The people of this Nation have a right to be proud of the courage and fighting ability of the men in the armed forces -- on all fronts. They also have a right to be proud of American leadership which has guided their sons into battle. The history of the generalship of this war has been a history of teamwork and cooperation, of skill and daring.

    Grade Level Score

  • Flesch Kincaid
    10.3
  • Gunning Fog
    12.4
  • Coleman Liau
    9.1
  • SMOG
    12.0
  • ARI
    9.3

    Readability Score

  • Dale Chall
    4.5
  • Sprache
    4.6

    Difficult Words

  • Dale Chall
    4.5
  • Sprache
    4.6

    Statistics

  • Characters
    275
  • Sentences
    3
  • Words
    65
  • Syllables
    91
  • Words Per Sentence
    65
  • Syllables Per Word
    1.48

    Sentiment

  • VADER
    0.54
  • AFINN
    6.00
  • Harvard IV
    0.06

    Entities

  • American
    [Nationality, Political or Religious Group]
Franklin D. Roosevelt
Let me give you one example out of last year's operations in the Pacific. Last September Admiral Halsey led American naval task forces into Philippine waters and north to the East China Sea, and struck heavy blows at Japanese air and sea power. At that time it was our plan to approach the Philippines by further stages, taking islands which we may call A, C, and E. However, Admiral Halsey reported that a direct attack on Leyte appeared feasible.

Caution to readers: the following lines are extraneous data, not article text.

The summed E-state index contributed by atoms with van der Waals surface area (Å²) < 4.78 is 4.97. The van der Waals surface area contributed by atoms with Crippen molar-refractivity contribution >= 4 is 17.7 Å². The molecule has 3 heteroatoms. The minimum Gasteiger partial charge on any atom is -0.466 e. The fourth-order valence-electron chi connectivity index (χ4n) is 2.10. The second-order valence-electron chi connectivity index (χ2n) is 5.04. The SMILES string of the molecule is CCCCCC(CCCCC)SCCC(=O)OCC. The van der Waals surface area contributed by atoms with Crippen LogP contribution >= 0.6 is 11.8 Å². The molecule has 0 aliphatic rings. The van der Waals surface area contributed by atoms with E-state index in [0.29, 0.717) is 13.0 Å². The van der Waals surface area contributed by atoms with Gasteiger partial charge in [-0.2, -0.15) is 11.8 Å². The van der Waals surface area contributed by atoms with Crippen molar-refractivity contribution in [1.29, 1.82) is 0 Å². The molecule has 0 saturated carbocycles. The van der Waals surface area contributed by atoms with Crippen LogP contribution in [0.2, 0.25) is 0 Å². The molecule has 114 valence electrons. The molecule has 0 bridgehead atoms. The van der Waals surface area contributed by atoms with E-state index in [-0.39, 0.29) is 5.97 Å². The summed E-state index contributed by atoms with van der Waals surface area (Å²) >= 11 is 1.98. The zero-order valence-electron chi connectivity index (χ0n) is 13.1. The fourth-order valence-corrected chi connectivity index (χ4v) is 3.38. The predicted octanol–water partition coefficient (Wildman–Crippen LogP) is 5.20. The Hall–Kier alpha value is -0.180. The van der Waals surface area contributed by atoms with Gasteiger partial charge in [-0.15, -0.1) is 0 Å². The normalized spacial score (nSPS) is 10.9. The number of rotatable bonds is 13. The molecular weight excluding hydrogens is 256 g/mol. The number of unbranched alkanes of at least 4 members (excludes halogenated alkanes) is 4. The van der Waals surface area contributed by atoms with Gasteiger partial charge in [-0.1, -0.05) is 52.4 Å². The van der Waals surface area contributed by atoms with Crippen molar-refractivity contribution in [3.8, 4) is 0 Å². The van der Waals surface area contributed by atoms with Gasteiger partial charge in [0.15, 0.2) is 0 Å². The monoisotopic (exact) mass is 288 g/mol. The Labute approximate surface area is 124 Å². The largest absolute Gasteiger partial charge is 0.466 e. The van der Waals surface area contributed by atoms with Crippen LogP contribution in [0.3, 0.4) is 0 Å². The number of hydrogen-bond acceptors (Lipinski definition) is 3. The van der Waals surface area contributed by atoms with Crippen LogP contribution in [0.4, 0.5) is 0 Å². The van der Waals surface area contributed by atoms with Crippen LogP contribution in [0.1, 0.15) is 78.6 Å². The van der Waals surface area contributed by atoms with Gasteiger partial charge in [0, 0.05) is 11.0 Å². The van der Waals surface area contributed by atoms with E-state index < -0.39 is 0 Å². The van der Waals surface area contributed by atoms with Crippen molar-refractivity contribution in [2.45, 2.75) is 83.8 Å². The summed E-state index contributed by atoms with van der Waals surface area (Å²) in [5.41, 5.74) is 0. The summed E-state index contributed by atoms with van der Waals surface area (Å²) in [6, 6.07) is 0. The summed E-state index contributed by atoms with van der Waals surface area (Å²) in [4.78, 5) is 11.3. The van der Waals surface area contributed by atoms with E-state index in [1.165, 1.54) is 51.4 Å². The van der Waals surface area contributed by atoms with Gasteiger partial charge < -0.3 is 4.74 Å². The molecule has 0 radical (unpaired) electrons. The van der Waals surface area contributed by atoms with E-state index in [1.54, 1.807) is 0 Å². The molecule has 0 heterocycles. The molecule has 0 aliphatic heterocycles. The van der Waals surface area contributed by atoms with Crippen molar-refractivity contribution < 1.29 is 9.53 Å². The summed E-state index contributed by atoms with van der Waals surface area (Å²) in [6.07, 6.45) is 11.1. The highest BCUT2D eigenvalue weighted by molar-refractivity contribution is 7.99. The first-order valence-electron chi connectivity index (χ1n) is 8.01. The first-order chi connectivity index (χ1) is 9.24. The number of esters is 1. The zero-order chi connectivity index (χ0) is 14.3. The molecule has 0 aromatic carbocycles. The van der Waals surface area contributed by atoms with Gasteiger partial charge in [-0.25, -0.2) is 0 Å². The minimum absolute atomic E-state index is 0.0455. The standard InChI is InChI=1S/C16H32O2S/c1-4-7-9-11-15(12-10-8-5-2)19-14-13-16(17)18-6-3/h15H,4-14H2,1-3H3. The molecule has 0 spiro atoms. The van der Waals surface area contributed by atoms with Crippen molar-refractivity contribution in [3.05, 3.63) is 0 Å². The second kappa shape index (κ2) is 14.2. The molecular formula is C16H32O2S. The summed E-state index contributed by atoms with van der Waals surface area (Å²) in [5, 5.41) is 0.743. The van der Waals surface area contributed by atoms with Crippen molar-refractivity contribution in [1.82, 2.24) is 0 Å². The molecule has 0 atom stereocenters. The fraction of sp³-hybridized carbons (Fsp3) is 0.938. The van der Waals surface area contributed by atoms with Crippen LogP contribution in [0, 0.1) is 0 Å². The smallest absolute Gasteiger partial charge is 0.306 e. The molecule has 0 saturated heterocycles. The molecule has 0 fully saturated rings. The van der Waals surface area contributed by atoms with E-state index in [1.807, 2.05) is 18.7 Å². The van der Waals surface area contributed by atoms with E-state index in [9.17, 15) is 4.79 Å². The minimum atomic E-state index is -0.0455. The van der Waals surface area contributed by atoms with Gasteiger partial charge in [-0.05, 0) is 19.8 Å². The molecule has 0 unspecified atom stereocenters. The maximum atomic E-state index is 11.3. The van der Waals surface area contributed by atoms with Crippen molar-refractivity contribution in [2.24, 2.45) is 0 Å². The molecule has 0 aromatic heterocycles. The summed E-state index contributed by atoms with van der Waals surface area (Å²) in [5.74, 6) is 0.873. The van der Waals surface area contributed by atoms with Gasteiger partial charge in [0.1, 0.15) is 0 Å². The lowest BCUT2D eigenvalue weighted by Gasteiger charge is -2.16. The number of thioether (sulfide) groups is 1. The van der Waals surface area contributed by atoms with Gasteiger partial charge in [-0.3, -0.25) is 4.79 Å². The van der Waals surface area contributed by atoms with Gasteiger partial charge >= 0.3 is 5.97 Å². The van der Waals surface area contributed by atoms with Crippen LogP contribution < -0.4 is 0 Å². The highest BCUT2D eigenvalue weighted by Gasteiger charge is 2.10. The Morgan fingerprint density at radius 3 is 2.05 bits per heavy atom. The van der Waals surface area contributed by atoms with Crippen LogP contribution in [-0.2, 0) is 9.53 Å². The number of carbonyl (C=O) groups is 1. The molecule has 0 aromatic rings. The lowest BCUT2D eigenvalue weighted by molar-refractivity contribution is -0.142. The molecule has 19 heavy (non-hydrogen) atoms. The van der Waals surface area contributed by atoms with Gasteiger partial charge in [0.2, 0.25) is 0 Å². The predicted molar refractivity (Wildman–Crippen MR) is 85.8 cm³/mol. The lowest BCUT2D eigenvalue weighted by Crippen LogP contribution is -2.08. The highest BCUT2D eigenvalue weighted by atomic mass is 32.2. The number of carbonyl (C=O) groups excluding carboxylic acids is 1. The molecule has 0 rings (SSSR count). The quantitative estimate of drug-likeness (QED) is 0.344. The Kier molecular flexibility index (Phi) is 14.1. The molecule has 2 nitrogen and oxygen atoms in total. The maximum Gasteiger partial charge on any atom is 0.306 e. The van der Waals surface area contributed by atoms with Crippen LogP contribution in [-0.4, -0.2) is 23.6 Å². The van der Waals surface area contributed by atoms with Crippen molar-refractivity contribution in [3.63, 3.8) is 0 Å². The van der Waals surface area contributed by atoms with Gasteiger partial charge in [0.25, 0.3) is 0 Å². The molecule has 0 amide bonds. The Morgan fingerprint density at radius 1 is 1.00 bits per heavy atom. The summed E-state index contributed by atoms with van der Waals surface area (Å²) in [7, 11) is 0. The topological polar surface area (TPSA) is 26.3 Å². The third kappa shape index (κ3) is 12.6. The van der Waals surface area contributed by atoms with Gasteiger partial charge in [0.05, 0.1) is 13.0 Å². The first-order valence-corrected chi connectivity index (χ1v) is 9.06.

Grade Level Score

  • Flesch Kincaid
    10.6
  • Gunning Fog
    10.4
  • Coleman Liau
    11.0
  • SMOG
    12.0
  • ARI
    9.9

    Readability Score

  • Dale Chall
    5.2
  • Sprache
    5.0

    Difficult Words

  • Dale Chall
    5.2
  • Sprache
    5.0

    Statistics

  • Characters
    360
  • Sentences
    4
  • Words
    79
  • Syllables
    124
  • Words Per Sentence
    79
  • Syllables Per Word
    1.57

    Sentiment

  • VADER
    -0.13
  • AFINN
    -2.00
  • Harvard IV
    0.03
  • Loughran-McDonald
    -0.01

    Entities

  • one
    [Cardinal Number]
  • Leyte
    [Country, City, State]
  • Philippines
    [Country, City, State]
  • Last September
    [Date]
  • Pacific
    [Location]
  • the East China Sea
    [Location]
  • American
    [Nationality, Political or Religious Group]
  • Japanese
    [Nationality, Political or Religious Group]
  • Philippine
    [Nationality, Political or Religious Group]
  • Halsey
    [Person]
Franklin D. Roosevelt
When General MacArthur received the reports from Admiral Halsey's task forces, he also concluded that it might be possible to attack the Japanese in the Philippines directly- bypassing islands A, C, and E. Admiral Nimitz thereupon offered to make available to General MacArthur several divisions which had been scheduled to take the intermediate objectives.

    Grade Level Score

  • Flesch Kincaid
    12.0
  • Gunning Fog
    18.9
  • Coleman Liau
    12.0
  • SMOG
    12.0
  • ARI
    12.0

    Readability Score

  • Dale Chall
    7.2
  • Sprache
    5.0

    Difficult Words

  • Dale Chall
    7.2
  • Sprache
    5.0

    Statistics